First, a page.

How do you feel about the delegation bylaw?
I’m not as familiar with previous councils but I’m thinking about how, years ago, they functioned relative to their staff and how the CAO administered. But there must have been some dysfunction back then that required them to have to look at something like the delegation bylaw. But the reality is it looks like it has been abused. I’m sure the original attempt was not for it to be so.
I’m new so I still have to look for more information to find out its history and background. At the time it must have been something that was seen to be of value. But unfortunately have seen it get abused and because of that I believe that we have to look at doing things differently. We are elected as citizens of the community, to bring the voice of the community to the council chambers and ultimately to the direction of the city and policies where it is going.
However, it sounds like in the past that there has been either one or two politicians that have been sitting around council have colluded or worked with the CAO outside of the general council directions and/or issues around a CAO taking his own initiatives and running with them. That is not what he was hired to do. The community did not elect a council to be puppets; they wanted their voice to be brought to the table.
Do you have any further ideas on how to interact with the community?
Coffee and conversation. There will be some people who do not want to mix beer with politics. Personally, I think it is a good mix! But I could do coffee too. Also being available, people can send me an email and give me a phone call. I will listen and bring their concerns to the table. I believe I’m a solid listener. That is a skill that I continue to work upon.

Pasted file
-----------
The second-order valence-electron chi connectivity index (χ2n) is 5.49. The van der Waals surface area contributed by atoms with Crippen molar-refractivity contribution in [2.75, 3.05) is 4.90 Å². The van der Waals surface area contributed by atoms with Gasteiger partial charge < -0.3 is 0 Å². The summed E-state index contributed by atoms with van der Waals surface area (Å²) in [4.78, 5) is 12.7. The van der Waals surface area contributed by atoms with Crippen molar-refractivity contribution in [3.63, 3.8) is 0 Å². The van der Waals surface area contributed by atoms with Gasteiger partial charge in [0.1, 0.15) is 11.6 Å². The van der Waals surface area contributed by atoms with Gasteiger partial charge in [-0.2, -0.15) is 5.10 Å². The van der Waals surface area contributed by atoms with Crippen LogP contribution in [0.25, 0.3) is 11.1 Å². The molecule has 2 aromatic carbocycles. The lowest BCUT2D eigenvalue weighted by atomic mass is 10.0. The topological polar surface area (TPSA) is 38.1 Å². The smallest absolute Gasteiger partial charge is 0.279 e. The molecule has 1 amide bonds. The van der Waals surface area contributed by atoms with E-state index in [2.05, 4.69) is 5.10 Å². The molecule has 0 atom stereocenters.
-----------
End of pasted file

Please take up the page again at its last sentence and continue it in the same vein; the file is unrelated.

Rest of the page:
What more do you think you have to bring to council, personality-wise?
Openness, honesty and integrity, it is really important. The effort to respect people, that everybody around that table has an equal voice.
Even the mayor?
Yes, a mayor is a leader. Their role is to be a part of the conversation and to direct the meeting. Not for their own benefit but for the benefit of the group. And that is something that I have not seen of late and I will do my darnedest to make sure that it is made known and supported around that table.
So teambuilding is a really a big part of what I am about. And that does not mean that we all will have to agree, because I recognize that is dysfunctional too. It does not create the important conversations that need to be had. But it does not need to get personal; it is not about the personalities around the table.
Do you have any ideas on how the teamwork can get better?
Make it a priority. When there is dysfunction in the room, it is important that everybody say something and not sit back and let it occur. It is acknowledged and we try to work with the individual or individuals that are responsible and contributing to it. We do not all have to be friends, but we all have to be nice. We have to respect that everybody is there to do the best job they can with the bodies they bring to that table.